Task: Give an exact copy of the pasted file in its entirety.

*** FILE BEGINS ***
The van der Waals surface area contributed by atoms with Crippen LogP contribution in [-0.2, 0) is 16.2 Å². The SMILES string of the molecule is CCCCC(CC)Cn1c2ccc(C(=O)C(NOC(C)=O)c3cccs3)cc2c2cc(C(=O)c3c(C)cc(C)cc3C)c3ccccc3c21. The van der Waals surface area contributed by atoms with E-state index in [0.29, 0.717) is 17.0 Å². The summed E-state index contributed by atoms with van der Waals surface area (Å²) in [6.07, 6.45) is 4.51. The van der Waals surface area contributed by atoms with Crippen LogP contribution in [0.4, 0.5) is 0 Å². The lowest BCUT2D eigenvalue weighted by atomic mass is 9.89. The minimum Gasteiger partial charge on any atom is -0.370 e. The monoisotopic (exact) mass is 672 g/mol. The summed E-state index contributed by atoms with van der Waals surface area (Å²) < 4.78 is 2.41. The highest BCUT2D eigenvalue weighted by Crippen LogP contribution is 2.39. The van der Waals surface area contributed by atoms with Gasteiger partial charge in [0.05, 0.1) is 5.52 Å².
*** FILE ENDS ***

The van der Waals surface area contributed by atoms with Crippen LogP contribution in [-0.2, 0) is 16.2 Å². The SMILES string of the molecule is CCCCC(CC)Cn1c2ccc(C(=O)C(NOC(C)=O)c3cccs3)cc2c2cc(C(=O)c3c(C)cc(C)cc3C)c3ccccc3c21. The van der Waals surface area contributed by atoms with E-state index in [0.29, 0.717) is 17.0 Å². The summed E-state index contributed by atoms with van der Waals surface area (Å²) in [6.07, 6.45) is 4.51. The van der Waals surface area contributed by atoms with Crippen LogP contribution in [0.4, 0.5) is 0 Å². The lowest BCUT2D eigenvalue weighted by atomic mass is 9.89. The minimum Gasteiger partial charge on any atom is -0.370 e. The monoisotopic (exact) mass is 672 g/mol. The summed E-state index contributed by atoms with van der Waals surface area (Å²) < 4.78 is 2.41. The highest BCUT2D eigenvalue weighted by Crippen LogP contribution is 2.39. The van der Waals surface area contributed by atoms with Gasteiger partial charge in [0.05, 0.1) is 5.52 Å².